While in India, Go Eat Give visitors had the pleasant opportunity to learn more about the process of how chai is created. This process begins with harvesting tea leaves, typically grown in higher plateaus of north India, southern slopes of the Himalayas, and Nilgiri hills in the south. Like wine, the flavor, strength, and acidity levels of the tea leaves depends on when they are harvested. Following the plucking of the tea leaves, the chlorophyll begins to break down, releasing tannins. This oxidization causes the tea to darken. This darkening is then stopped at desired stages that will determine certain qualities by heating the leaves.
With black tea, which is the tea used for chai, the leaves are heated as well as dried at the same time in order to lock in flavor. The caffeine in black tea is about one-third that of coffee, making it less acidic and easy to digest.
Once the leaves are dried, they are either bagged or sold to tea stores as loose-leaf tea. Most of the time, authentic Indian chai is prepared by using a decoction, or loose-leaf tea. The recipe is as follows – bring 1 cup water to a boil, add 1 teaspoon of tea leaves for every cup prepared. Add 1/2 cup whole milk (skim and 2% are newer options now found in India), as well as a combination of spices or tea masala. Let it come to another boil, then turn off heat. Use a strainer to pour the liquid into a cup. Add sugar as needed.
This generally takes more time than the quick tea bags that are mass-produced in most other places of the world. However, it does add a homemade touch to the preparation of this drink. However, for a short cut way to enjoy Indian chai, get the Tetley Masala Chai tea bags found at most specialty grocery stores around the world. (Go to smile.amazon.com and a portion of your purchases will be donated to Go Eat Give)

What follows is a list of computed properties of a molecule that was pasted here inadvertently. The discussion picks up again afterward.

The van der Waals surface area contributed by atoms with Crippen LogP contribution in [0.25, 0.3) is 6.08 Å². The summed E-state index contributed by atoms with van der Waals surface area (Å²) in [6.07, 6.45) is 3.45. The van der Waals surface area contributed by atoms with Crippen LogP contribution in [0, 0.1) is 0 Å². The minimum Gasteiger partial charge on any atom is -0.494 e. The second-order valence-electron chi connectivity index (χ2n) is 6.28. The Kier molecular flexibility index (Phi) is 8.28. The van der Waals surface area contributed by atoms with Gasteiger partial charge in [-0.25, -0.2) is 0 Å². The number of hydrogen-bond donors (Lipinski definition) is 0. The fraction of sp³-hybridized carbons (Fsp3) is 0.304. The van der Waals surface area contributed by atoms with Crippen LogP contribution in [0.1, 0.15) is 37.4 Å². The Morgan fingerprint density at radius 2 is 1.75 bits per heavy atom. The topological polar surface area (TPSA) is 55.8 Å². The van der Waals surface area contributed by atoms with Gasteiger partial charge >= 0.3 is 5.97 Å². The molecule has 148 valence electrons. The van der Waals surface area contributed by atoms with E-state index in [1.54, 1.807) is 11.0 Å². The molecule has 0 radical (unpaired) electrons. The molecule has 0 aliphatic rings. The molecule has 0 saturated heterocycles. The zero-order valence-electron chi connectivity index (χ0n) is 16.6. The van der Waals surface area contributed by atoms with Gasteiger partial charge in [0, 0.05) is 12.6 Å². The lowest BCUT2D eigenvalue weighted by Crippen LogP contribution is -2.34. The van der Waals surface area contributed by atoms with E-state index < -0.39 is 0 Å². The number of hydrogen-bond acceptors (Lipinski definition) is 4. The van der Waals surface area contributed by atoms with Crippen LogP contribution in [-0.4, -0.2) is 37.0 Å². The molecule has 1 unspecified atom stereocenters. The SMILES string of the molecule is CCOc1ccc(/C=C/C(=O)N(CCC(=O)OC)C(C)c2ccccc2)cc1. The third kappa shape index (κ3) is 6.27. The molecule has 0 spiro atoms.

When most people think of India, they think of temples, spices, and a land rich in color and religion. One of the five main religions in India is Sikhism. Sikhism developed in the fifteenth century and is native to the Punjab region of northern India. The term ‘Sikh’ itself originated from Sanskrit words meaning disciple, student, and instruction; which are some of each members most prided devotions. The main beliefs of this religion are depicted by the following the ‘Five K’s’ which consists of ‘Kesh’ (unkempt long hair), ‘Kangha’ (a small wooden comb), Kara (a steel or iron bracelet), ‘Kacherra’ (undergarment), and a ‘Kirpan’ (short dagger). For the followers of the Sikh religion, all of the aforementioned things must be kept on or close to the person at all times.
I learned about one of the five K’s, the turban, from a local host while on our tour of northern India with Go Eat Give. The size of the turban, which can be seen in all different colors and fashions, is directly related to the age of its wearer. For example, if an elderly man is wearing a turban, it will be quite large. A Sikh man adds another yard of fabric to his turban for every year of his age. This is why when you see a small boy who follows this religion, his turban may look more like a hair wrap with a small knot on the top. The reason the turban is worn is to contain their hair, which is never cut.
The Sikh person who was our host in Chandigarh explained that to twist the long pieces of fabric into a perfectly created turban, the hair is braided from the neck up above the head, and then carefully tucked under a separate hair net, which goes under the turban. This hair net ensures that the hair will not slip out of place while also adding sturdiness to the headpiece. After this, the long pieces of fabric are carefully wrapped around the head in a layered, circular fashion to ensure support and neatness. This is done every day in the morning at least, sometimes multiple times a day. The process takes on average about forty minutes each time.